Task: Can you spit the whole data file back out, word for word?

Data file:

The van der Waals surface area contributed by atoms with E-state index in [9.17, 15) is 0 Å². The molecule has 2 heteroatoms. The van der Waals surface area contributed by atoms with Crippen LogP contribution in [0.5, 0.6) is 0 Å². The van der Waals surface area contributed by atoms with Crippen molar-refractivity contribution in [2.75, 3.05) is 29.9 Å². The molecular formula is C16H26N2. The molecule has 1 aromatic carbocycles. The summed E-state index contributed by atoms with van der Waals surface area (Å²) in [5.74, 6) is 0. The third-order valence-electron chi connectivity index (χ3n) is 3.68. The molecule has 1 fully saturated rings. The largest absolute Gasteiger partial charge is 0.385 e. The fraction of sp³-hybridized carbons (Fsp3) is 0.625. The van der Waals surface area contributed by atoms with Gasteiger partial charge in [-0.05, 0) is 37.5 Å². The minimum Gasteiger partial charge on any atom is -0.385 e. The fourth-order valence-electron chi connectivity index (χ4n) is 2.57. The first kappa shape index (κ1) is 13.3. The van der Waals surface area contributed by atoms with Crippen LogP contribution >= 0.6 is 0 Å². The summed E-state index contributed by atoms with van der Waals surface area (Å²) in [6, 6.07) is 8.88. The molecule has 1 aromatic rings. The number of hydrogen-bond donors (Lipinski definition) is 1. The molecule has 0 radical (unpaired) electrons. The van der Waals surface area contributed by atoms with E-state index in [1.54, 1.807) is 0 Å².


The van der Waals surface area contributed by atoms with E-state index in [9.17, 15) is 0 Å². The molecule has 2 heteroatoms. The van der Waals surface area contributed by atoms with Crippen LogP contribution in [0.5, 0.6) is 0 Å². The van der Waals surface area contributed by atoms with Crippen molar-refractivity contribution in [2.75, 3.05) is 29.9 Å². The molecular formula is C16H26N2. The molecule has 1 aromatic carbocycles. The summed E-state index contributed by atoms with van der Waals surface area (Å²) in [5.74, 6) is 0. The third-order valence-electron chi connectivity index (χ3n) is 3.68. The molecule has 1 fully saturated rings. The largest absolute Gasteiger partial charge is 0.385 e. The fraction of sp³-hybridized carbons (Fsp3) is 0.625. The van der Waals surface area contributed by atoms with Gasteiger partial charge in [-0.05, 0) is 37.5 Å². The minimum Gasteiger partial charge on any atom is -0.385 e. The fourth-order valence-electron chi connectivity index (χ4n) is 2.57. The first kappa shape index (κ1) is 13.3. The van der Waals surface area contributed by atoms with Crippen LogP contribution >= 0.6 is 0 Å². The summed E-state index contributed by atoms with van der Waals surface area (Å²) in [6, 6.07) is 8.88. The molecule has 1 aromatic rings. The number of hydrogen-bond donors (Lipinski definition) is 1. The molecule has 0 radical (unpaired) electrons. The van der Waals surface area contributed by atoms with E-state index in [1.54, 1.807) is 0 Å².